The other characters surrounding Clara and shaping her world were also very believable and relatable.  I didn't think they were stereotypes or irritating.  I liked them all and found them all charming in their own ways.  They were also diverse enough that I could almost see their part in the novel revolving around them.  Speaking of this, I was thrilled that all the characters' presence in the book was directly linked to their importance and relevance.  I didn't have to hear loads about a character with minimal role, which pleased me to no end as sometimes I feel there are too many characters to worry about.  In 'Unearthly' I was glad to only have to care and connect with the main, important ones.

The chapter names were a breath of fresh air.  They weren't arty or cryptic or clever.  They were simply describing the chapter.  It might be one word or a phrase that sums up the chapter in a completely human way.  It actually helped me to distinguish between the chapters.

Now for the 'impossible choice'.  So many novels, especially teenage fiction, have - or claim to have - an 'impossible choice'.  Usually I'm disappointed as there's only one real choice or the right choice is so obvious it's boring.  Or it's just clear which one the protagonist will choose.  Well, in 'Unearthly' I was pleasantly surprised.  I felt that the decision was difficult enough to be classed as 'impossible'.  So much so, I didn't know what Clara would pick, or indeed what I would pick in that situation.  It was intense, I'll give you that much.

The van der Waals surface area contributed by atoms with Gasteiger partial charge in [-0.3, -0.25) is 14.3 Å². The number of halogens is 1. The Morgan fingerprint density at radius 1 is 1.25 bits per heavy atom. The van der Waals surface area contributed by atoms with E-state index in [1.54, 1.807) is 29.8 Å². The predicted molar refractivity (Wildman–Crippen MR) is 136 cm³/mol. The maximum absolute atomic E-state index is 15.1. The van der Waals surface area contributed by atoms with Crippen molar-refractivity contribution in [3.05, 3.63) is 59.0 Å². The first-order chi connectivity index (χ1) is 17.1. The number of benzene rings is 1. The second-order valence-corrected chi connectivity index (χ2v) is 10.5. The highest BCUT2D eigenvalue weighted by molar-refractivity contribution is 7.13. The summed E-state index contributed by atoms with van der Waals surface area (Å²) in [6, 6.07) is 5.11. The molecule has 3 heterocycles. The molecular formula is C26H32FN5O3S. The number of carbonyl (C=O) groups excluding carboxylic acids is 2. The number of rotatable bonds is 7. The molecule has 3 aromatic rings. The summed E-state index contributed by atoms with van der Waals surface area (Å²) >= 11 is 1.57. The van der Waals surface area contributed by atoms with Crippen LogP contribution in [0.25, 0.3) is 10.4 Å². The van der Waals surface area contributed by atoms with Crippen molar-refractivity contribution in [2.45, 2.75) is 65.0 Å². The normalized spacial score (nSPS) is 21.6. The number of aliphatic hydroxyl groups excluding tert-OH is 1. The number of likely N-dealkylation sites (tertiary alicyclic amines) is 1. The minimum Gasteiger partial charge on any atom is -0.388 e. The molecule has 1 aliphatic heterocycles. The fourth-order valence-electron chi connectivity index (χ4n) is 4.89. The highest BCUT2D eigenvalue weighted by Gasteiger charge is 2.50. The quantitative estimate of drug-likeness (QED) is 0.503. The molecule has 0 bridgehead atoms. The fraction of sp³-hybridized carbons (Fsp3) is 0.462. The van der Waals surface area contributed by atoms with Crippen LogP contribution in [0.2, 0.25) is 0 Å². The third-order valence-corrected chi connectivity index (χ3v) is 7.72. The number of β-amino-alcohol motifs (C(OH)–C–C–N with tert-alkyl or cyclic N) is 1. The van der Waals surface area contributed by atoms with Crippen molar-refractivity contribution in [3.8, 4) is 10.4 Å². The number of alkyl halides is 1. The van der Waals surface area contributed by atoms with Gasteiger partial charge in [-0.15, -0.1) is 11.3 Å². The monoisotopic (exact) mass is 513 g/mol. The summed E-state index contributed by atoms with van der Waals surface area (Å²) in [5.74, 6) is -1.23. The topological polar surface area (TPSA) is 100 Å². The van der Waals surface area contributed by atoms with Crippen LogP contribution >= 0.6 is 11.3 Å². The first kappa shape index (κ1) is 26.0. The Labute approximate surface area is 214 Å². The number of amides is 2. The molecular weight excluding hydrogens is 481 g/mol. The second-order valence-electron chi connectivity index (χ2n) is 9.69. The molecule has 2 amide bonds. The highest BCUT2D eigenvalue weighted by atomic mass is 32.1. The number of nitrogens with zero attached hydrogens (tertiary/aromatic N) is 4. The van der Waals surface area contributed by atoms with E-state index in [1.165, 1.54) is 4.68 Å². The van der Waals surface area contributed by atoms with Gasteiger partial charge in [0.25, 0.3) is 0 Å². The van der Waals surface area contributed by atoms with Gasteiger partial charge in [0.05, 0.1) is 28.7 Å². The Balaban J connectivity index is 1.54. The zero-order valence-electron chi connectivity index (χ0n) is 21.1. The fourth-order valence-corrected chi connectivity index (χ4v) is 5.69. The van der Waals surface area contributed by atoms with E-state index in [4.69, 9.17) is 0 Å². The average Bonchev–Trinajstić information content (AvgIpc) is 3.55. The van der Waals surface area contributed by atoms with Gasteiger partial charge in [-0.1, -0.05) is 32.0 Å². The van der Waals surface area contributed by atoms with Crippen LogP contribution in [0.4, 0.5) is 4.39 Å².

Plot Idea - 6/10 - angels, I remember thinking to myself.  It's been done and I've read it.  How different can this one be?

Way Plot Was Pursued - 8/10 - Clara's 'purpose' really gave this story its originality.  I also enjoyed that she was the powerful one and that she was free to make her own decision.

Characters - 10/10 - all so diverse and charming.  I can't fault them.

Style - 9/10 - I loved Clara as a narrator.  I loved the way she mulled things over.

Pace - 8/10 - I always knew where we were going but at some points I felt like I had to take a stroll to read it.  A pleasant pretty stroll, but one nonetheless.

Would I recommend it? - Oh God, yes.  I couldn't put this book down.

Would I look up the author? - Yes.  Having being leant 'Hallowed', the sequel, I picked it straight up.  Yes please. 

'Unearthly' surpassed my expectations by miles and miles and miles.

Any novels that have surprised you?  I'd love to know!

Molly Looby
Author / Wrimo / Editor / Reviewer / Writing Coach / ZA Ready

Contact me about writing, books, vampires, zombies, werewolves and the like here:

Friday, 6 September 2013

Monument 14 - Emmy Laybourne

A Spoiler Free Bit About the Book
'Monument 14' is the story of a group of kids of varying ages - maybe five to eighteen - who are stuck in a shopping centre after their bus crashes.